Lukashenka: Russia Should First Cultivate Its Own Lands and then Proceed to Others
On 20 May Aliaksandr Lukashenka gave an interview to independent Russian TV Rain, a station known for being critical of the Putin regime. The interviewer was Ksenia Sobchak, previously a well-known socialite and now opposition activist.
Lukashenka demonstrated his independence of mind on the events that had been unfolding in the region. He criticised Russia for the Ukrainian turmoil and revealed some of his secret relations with big names like Berezovsky and Saakashvili.
Domestically though, he seems to be stuck in a deadlock. He does not trust a democratic transfer of power and does not know to whom to transfer it to, even if he were interested in doing so. He also admitted that his regime has yet to come up with a way to truly unite Belarusians as a people.
Criticising Russia on Russian Opposition TV
When speaking about Putin’s role as a 'gatherer of Russian lands', he advised Russians to stick to sorting out the issues existing in Russia. “You should cultivate, sow, harvest them… Uniting, annexation – you should be careful with that”.
Sobchak asked Lukashenka to comment on his words from his April address to the nation: “if Russia will decide to occupy Belarus, it is unclear which side the Russian soldiers will take”. “A Russian will never turn a gun on a Belarusian, here we are the most pro-Russian province in our mutual fatherland”, Lukashenka explained.
The popularity of Lukashenka among Russians indeed remains high, but the current situation with Russian public opinion is unclear due to the ongoing propaganda war in Russia and Lukashenka’s divergent stance towards Ukraine crisis. This may, at the end of the day, turn into a trap for him, as Russians may come to see yet another “Bandera fascist” in Lukashenka striving for sovereignty.
Lukashenka accused Russians for the the failure of the Union State of Russia and Belarus. According to him, Russia was afraid to create a union on equal terms and suggested instead that Belarus become a part of Russia. The Russian elite feared Lukashenka seizing the Kremlin and this was the reason that Belarus' relations with the west have deteriorated. “Are you afraid that Lukashenka will take your Monomakh’s Cap away?”, Lukashenka said in his characteristic humorous tone.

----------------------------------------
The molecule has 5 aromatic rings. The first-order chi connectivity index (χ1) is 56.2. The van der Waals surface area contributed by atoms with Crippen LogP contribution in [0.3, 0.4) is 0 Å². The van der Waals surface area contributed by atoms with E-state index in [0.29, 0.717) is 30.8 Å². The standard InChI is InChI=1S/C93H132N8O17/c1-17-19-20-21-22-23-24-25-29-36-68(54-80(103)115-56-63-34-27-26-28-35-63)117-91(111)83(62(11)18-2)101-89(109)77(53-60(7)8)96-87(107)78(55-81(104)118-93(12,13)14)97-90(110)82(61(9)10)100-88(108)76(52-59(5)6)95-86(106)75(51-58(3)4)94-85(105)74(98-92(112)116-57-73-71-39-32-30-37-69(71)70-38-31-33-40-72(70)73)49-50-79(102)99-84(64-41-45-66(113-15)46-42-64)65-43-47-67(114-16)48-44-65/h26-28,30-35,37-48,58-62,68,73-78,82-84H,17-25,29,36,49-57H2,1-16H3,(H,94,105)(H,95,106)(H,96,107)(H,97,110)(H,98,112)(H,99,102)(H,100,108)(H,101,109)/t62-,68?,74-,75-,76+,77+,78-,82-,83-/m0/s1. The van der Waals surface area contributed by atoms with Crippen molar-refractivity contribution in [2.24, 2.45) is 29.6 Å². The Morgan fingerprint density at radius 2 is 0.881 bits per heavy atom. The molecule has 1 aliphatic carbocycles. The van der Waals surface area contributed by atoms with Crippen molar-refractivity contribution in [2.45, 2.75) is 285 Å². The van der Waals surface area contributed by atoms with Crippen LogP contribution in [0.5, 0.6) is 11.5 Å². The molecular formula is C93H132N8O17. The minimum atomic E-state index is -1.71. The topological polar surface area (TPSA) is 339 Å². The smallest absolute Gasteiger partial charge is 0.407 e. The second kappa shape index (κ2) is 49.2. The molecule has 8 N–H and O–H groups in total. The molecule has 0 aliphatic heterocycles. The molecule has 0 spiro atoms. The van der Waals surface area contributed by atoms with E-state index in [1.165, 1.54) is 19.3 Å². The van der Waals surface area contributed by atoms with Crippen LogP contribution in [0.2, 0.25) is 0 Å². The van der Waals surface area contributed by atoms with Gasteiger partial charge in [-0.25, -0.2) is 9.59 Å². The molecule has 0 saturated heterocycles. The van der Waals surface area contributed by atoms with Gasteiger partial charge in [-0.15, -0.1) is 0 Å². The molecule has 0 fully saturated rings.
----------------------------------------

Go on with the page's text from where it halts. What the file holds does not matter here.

Lukashenka called the independence referendums in the self-proclaimed Donetsk and Lugansk republics null and void from a legal point of view. He said that Belarusian security forces are monitoring the situation and have their informers in the regions: "The people in the regions are confused, and the separatists should not repeat Yanukovych’s mistake – the authorities should have the respect of its citizens”, he said. According to Lukashenka, Putin has no right to meddle in Ukraine as "this is the Ukrainian people’s private business”.
Saving Toppled Presidents, Dealing with Oligarchs and Russian Enemies
Sobchak was particularly curious about Lukashenka’s secret relations with famous oligarchs and former presidents. And he revealed some very interesting details.
Lukashenka said that Mikhail Saakashvili, former Georgian president and fierce enemy of Putin, “was fighting for Belarus in the West like no one else had done”. He was on good terms with the USA government and tried to persuade them that its policies towards Belarus should be changed, that no sanctions should be applied to Belarus.
Saakashvili invited Lukashenka to Georgia, but he turned down the invitation not to irritate Russia. Lukasheka indeed seems to have a keen sense of which lines cannot be crossed with Russia.
The Belarusian leader gave some details of how Kurmanbek Bakiev, former president of Kyrgyzstan ended up in Belarus. Bakiev was toppled in 2010 as a result of the Tulip Revolution. According to Lukashenka,